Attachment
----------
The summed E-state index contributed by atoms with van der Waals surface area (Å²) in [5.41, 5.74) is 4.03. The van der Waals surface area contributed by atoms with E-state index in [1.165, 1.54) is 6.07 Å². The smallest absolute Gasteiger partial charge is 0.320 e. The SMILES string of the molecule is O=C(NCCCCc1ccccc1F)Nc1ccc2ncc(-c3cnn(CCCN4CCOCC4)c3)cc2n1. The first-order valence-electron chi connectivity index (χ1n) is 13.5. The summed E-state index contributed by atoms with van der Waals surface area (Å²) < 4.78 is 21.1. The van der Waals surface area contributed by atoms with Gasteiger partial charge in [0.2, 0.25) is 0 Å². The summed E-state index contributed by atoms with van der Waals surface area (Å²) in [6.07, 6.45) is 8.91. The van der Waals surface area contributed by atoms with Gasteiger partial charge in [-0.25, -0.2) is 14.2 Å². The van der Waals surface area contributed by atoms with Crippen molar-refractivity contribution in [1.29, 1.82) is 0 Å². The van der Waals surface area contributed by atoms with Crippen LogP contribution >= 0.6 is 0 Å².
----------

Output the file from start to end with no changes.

The summed E-state index contributed by atoms with van der Waals surface area (Å²) in [5.41, 5.74) is 4.03. The van der Waals surface area contributed by atoms with E-state index in [1.165, 1.54) is 6.07 Å². The smallest absolute Gasteiger partial charge is 0.320 e. The SMILES string of the molecule is O=C(NCCCCc1ccccc1F)Nc1ccc2ncc(-c3cnn(CCCN4CCOCC4)c3)cc2n1. The first-order valence-electron chi connectivity index (χ1n) is 13.5. The summed E-state index contributed by atoms with van der Waals surface area (Å²) < 4.78 is 21.1. The van der Waals surface area contributed by atoms with Gasteiger partial charge in [0.2, 0.25) is 0 Å². The summed E-state index contributed by atoms with van der Waals surface area (Å²) in [6.07, 6.45) is 8.91. The van der Waals surface area contributed by atoms with Gasteiger partial charge in [-0.25, -0.2) is 14.2 Å². The van der Waals surface area contributed by atoms with Crippen molar-refractivity contribution in [1.29, 1.82) is 0 Å². The van der Waals surface area contributed by atoms with Crippen LogP contribution >= 0.6 is 0 Å².